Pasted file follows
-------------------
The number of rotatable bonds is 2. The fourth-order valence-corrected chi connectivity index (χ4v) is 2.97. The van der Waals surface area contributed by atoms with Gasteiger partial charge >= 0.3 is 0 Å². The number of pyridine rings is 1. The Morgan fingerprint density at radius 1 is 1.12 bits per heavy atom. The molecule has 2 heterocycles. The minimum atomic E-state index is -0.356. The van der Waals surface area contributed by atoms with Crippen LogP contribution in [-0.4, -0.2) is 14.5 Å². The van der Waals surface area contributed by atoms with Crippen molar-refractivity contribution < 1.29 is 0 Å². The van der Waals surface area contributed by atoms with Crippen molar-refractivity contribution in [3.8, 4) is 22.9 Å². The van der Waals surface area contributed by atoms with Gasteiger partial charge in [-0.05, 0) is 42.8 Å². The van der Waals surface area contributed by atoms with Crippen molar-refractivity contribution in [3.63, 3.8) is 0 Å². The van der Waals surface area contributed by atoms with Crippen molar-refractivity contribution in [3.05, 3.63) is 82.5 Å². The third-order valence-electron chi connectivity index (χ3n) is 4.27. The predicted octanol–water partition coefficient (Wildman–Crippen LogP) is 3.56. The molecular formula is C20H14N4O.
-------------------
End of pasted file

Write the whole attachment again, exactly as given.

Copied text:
The number of rotatable bonds is 2. The fourth-order valence-corrected chi connectivity index (χ4v) is 2.97. The van der Waals surface area contributed by atoms with Gasteiger partial charge >= 0.3 is 0 Å². The number of pyridine rings is 1. The Morgan fingerprint density at radius 1 is 1.12 bits per heavy atom. The molecule has 2 heterocycles. The minimum atomic E-state index is -0.356. The van der Waals surface area contributed by atoms with Crippen LogP contribution in [-0.4, -0.2) is 14.5 Å². The van der Waals surface area contributed by atoms with Crippen molar-refractivity contribution < 1.29 is 0 Å². The van der Waals surface area contributed by atoms with Crippen molar-refractivity contribution in [3.8, 4) is 22.9 Å². The van der Waals surface area contributed by atoms with Gasteiger partial charge in [-0.05, 0) is 42.8 Å². The van der Waals surface area contributed by atoms with Crippen molar-refractivity contribution in [3.63, 3.8) is 0 Å². The van der Waals surface area contributed by atoms with Crippen molar-refractivity contribution in [3.05, 3.63) is 82.5 Å². The third-order valence-electron chi connectivity index (χ3n) is 4.27. The predicted octanol–water partition coefficient (Wildman–Crippen LogP) is 3.56. The molecular formula is C20H14N4O.